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Malaria is a mosquito-borne infectious disease affecting humans and other animals. Children under 5 are particularly susceptible to infection, with about 70% of all malaria deaths occurring in this age group. Distributing long-lasting insecticidal nets (LLINs) is a very effective way to prevent malaria transmission, and a highly cost-effective intervention overall.

Preventing malaria is important, tractable, and neglected. The World Health Organisation estimates that in 2015 alone, 438,000 people died of malaria. It might also have developmental effects that reduce labor productivity. There are many randomized controlled trials which show that mass distribution of these bed-nets reduces malaria fevers and prevents deaths from malaria. In spite of this, there are still tens of millions of people who are unprotected from malaria. The funding gap for net distributions is in the hundreds of millions of dollars. For these reasons, mass distribution of insecticide treated nets is recommended by the World Health Organisation.

The Against Malaria Foundation, a top charity recommended by Givewell, funds and provides technical assistance for net distribution. GiveWell estimates that it costs about $3,200 to save a life through an AMF-funded net distribution (GiveWell 2016b).

While distribution of bed-nets is arguably the most effective method to combat malaria at present, there are other promising approaches. The Malaria Consortium works on preventing, controlling, and treating malaria and other communicable diseases in Africa and Asia. One intervention they carry out is seasonal malaria chemoprevention (SMC) programs, which aim to distribute preventive anti-malarial drugs to children under the age of five.

Another promising method to combat malaria is a malaria vaccine. However, currently the only existing vaccine is just 35% effective and its use is slightly less cost-effective than that of insecticide treated bed-nets (Gessner, Wraith & Finn 2016). There are also some concerns about its safety (Penny et al 2016).

Finally, malaria could be combatted by eradicating the mosquito species responsible for spreading the disease, which could plausibly be achieved through gene editing (gene drives) or sterile male release. The Open Philanthropy Project has recently made a grant to enable the formation of a working group to further investigate genetic modification as a solution (Open Philanthropy Project 2016). The Philanthropy Advisory Fellowship (affiliated with Harvard Effective Altruism) has recommended funding a different research lab to investigate gene drives. The Effective Altruism Policy Analytics Project has performed research and advocacy on the risks and benefits of using transgenic mosquitoes to reduce mosquito populations (Gentzel 2016).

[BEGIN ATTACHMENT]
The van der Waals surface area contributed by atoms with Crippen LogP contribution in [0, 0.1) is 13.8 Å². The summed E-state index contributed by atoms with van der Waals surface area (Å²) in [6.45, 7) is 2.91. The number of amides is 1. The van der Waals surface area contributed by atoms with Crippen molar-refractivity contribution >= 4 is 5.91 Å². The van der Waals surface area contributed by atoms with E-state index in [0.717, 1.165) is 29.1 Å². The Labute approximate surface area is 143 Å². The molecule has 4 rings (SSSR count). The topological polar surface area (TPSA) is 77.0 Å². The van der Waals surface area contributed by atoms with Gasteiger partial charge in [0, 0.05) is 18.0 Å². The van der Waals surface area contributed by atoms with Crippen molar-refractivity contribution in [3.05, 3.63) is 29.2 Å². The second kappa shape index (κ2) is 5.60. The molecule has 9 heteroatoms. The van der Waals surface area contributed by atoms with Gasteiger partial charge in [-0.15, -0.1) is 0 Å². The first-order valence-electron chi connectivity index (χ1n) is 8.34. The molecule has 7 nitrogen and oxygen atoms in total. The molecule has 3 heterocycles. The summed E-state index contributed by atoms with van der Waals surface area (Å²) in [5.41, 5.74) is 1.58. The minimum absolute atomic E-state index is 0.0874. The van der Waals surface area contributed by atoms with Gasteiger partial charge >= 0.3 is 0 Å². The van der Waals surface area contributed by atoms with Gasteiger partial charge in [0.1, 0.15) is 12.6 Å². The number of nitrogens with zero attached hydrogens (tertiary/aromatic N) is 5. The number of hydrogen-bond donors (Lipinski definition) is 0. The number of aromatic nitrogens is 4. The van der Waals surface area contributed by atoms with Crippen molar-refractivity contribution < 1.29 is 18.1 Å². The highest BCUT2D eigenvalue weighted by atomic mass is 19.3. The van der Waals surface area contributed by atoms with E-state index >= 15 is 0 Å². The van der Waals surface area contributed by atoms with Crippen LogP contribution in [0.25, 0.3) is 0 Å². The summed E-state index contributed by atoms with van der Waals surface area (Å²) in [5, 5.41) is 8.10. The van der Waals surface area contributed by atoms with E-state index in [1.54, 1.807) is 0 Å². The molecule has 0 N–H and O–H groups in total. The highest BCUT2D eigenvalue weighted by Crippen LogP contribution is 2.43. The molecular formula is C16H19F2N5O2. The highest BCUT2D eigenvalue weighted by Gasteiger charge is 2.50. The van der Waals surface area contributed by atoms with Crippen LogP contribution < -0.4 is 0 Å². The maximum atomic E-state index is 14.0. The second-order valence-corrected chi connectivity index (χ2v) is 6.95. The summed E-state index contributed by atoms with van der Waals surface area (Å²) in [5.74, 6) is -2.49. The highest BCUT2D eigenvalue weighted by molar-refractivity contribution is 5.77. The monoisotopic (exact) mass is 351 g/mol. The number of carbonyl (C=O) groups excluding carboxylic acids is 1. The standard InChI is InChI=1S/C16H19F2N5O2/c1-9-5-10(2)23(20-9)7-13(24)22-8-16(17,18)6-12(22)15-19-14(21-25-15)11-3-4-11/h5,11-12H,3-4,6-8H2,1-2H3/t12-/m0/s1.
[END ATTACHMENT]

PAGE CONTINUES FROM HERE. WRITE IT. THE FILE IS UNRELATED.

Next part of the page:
Further reading

Gentzel, Matt. 2016. Transgenic mosquitoes, update Effective Altruism Policy Analytics.

Gessner, Bradford, David Wraith & Adam Finn. 2016. CNS infection safety sgnal of RTS,S/AS01 and possible association with rabies vaccine.. The lancet 387(10026): 1376.

GiveWell. 2015a. Mass distribution of long-lasting insecticide-treated nets (LLINs).
Description and evaluation of mass distribution of malarial bed-nets.

GiveWell, 2015b. Seasonal malaria chemoprevention (SMC), interim intervention report.
Description and evaluation of seasonal malaria chemoprevention.

GiveWell, 2016a. Malaria Consortium.
Description and evaluation of the Malaria Consortium.

GiveWell. 2016b. Against Malaria Foundation (AMF).
Description and evaluation of AMF.

Giving What We Can. 2015. Bednets have prevented 450 million cases of malaria.
Description of trends in malaria between 2000 and 2015.

Open Philanthropy Project, 2016. Foundation for the National Institutes of Health — Working Group on Malaria Gene Drive Testing Path.
Open Philanthropy Grant writeup on NIH gene drive consensus group.

Penny et al. 2016. Public health impact and cost-effectiveness of the RTS, S/AS01 malaria vaccine: a systematic comparison of predictions from four mathematical models. The lancet 387(10016): 367-375.